Narendra Modi's suitability as the Prime Minister of India was rejected by Nobel laureate Amartya Sen who said Gujarat riots of 2002 are not comparable with the anti-Sikh riots in Delhi in 1984, thereby rejecting Infosys chief N R Narayanamurthy's view that the post-Godhra violence should not stand in Bharatiya Janata Party (BJP) PM candidate's way to top post in country.
While describing as "absolute shame" the fact that those responsible for the 1984 riots had not been brought to judgement, he sought to differentiate between the 1984 riots and those that occurred in Gujarat under the watch of Chief Minister Narendra Modi.
Amartya Sen argued that Congress leaders, Sonia Gandhi, Manmohan Singh and Rahul Gandhi, who were fighting elections today, were not the people responsible for the anti-Sikh riots. No one had accused them of that, whereas Narendra Modi was the Chief Minister when the riots took place.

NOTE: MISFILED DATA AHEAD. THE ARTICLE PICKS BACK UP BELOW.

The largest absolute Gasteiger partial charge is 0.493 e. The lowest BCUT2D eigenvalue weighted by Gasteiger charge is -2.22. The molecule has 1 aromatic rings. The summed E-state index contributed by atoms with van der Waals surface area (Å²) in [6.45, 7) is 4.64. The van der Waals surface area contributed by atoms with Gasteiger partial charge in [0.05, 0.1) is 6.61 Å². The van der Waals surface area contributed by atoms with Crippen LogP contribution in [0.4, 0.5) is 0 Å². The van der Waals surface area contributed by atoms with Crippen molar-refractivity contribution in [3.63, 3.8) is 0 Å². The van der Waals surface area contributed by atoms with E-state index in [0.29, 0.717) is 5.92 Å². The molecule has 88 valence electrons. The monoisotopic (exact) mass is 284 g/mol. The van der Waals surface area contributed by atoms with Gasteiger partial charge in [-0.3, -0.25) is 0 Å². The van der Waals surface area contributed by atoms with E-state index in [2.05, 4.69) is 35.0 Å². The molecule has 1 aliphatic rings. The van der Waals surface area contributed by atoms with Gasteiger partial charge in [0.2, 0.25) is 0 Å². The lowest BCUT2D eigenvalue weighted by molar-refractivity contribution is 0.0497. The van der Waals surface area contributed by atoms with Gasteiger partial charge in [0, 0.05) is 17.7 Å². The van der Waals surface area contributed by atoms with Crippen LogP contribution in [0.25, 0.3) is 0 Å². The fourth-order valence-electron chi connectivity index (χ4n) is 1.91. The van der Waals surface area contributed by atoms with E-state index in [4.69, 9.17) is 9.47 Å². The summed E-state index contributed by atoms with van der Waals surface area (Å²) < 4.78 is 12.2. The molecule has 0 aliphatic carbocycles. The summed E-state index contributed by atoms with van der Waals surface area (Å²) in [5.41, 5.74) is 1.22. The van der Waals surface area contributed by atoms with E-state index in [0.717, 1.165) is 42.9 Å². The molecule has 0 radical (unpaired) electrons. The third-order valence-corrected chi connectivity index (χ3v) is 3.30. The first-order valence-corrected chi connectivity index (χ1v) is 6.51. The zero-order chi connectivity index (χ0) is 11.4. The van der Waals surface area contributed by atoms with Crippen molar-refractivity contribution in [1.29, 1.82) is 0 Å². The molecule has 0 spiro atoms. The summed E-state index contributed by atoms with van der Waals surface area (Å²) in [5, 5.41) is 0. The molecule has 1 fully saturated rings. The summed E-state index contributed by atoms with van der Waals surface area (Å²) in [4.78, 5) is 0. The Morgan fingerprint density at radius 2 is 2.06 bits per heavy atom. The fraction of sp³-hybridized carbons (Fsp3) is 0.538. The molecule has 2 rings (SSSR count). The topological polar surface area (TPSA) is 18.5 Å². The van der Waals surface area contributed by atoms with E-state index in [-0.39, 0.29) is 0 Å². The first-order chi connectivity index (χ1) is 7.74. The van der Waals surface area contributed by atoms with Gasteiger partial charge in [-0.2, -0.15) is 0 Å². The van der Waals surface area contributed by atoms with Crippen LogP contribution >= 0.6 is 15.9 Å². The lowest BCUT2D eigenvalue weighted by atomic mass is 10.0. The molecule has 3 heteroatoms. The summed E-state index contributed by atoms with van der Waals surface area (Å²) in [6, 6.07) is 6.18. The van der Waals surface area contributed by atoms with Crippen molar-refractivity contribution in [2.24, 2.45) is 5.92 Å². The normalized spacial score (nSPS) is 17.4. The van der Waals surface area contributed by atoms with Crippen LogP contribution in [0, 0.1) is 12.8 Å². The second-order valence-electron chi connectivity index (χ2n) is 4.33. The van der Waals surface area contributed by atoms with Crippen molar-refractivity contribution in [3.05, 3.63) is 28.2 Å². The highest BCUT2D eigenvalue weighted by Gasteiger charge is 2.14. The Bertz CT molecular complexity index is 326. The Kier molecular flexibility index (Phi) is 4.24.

Moreover, he said that the anti-Sikh riots were not something that fitted into the Congress philosophy. "There is no philosophy of killing Sikhs in the Congress," he told NDTV in an interview.
On the other hand, he said that treatment of Muslims in Gujarat raised the question as to whether they were treated as second class citizens. "That is a continuing problem," he said, adding Narayanamurthy was a great friend of his but he did not agree with him on this issue.
Asked whether the recent Assembly poll results showed that there was a Narendra Modi wave or more of an anti-Congress wave which he was riding, Sen replied, "I would tend to think that there is an anti-Congress wave perhaps in the sense that the party is exhausted.
"Perhaps, in a sense, one of the big things about Narendra Modi is that any firm leader has an advantage when the leadership problem in Congress remains unresolved."
Asked if he thought the Congress should formally declare Rahul Gandhi as prime ministerial candidate, Sen said, "They have to have a game strategy. Election is not won by promising to win elections. I don't think what the Congress strategy is at this time in winning the election."